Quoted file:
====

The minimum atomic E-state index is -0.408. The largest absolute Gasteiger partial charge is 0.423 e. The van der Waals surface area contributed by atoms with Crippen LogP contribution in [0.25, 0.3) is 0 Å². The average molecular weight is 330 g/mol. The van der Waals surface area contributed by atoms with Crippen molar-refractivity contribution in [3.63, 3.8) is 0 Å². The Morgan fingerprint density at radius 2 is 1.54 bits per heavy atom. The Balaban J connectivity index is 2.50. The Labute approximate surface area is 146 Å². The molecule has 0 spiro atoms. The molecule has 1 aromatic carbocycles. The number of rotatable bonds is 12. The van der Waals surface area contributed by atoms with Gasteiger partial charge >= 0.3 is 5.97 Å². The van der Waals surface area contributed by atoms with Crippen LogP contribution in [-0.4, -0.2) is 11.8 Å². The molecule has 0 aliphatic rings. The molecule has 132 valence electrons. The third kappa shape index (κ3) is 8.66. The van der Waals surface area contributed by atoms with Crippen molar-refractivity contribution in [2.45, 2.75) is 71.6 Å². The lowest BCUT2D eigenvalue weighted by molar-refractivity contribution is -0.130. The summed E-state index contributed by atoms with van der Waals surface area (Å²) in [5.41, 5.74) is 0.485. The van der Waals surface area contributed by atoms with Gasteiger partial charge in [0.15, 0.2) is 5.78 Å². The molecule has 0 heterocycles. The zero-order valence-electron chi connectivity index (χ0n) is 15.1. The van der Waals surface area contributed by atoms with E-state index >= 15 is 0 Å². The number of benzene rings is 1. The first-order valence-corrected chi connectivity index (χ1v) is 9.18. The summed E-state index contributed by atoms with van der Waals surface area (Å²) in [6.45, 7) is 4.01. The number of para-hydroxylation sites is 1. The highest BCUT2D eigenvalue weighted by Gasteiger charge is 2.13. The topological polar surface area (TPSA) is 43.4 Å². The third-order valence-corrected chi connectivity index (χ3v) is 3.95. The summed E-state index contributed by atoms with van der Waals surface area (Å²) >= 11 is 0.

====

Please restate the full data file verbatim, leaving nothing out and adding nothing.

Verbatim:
The minimum atomic E-state index is -0.408. The largest absolute Gasteiger partial charge is 0.423 e. The van der Waals surface area contributed by atoms with Crippen LogP contribution in [0.25, 0.3) is 0 Å². The average molecular weight is 330 g/mol. The van der Waals surface area contributed by atoms with Crippen molar-refractivity contribution in [3.63, 3.8) is 0 Å². The Morgan fingerprint density at radius 2 is 1.54 bits per heavy atom. The Balaban J connectivity index is 2.50. The Labute approximate surface area is 146 Å². The molecule has 0 spiro atoms. The molecule has 1 aromatic carbocycles. The number of rotatable bonds is 12. The van der Waals surface area contributed by atoms with Gasteiger partial charge >= 0.3 is 5.97 Å². The van der Waals surface area contributed by atoms with Crippen LogP contribution in [-0.4, -0.2) is 11.8 Å². The molecule has 0 aliphatic rings. The molecule has 132 valence electrons. The third kappa shape index (κ3) is 8.66. The van der Waals surface area contributed by atoms with Crippen molar-refractivity contribution in [2.45, 2.75) is 71.6 Å². The lowest BCUT2D eigenvalue weighted by molar-refractivity contribution is -0.130. The summed E-state index contributed by atoms with van der Waals surface area (Å²) in [5.41, 5.74) is 0.485. The van der Waals surface area contributed by atoms with Gasteiger partial charge in [0.15, 0.2) is 5.78 Å². The molecule has 0 heterocycles. The zero-order valence-electron chi connectivity index (χ0n) is 15.1. The van der Waals surface area contributed by atoms with E-state index >= 15 is 0 Å². The number of benzene rings is 1. The first-order valence-corrected chi connectivity index (χ1v) is 9.18. The summed E-state index contributed by atoms with van der Waals surface area (Å²) in [6.45, 7) is 4.01. The number of para-hydroxylation sites is 1. The highest BCUT2D eigenvalue weighted by Gasteiger charge is 2.13. The topological polar surface area (TPSA) is 43.4 Å². The third-order valence-corrected chi connectivity index (χ3v) is 3.95. The summed E-state index contributed by atoms with van der Waals surface area (Å²) >= 11 is 0.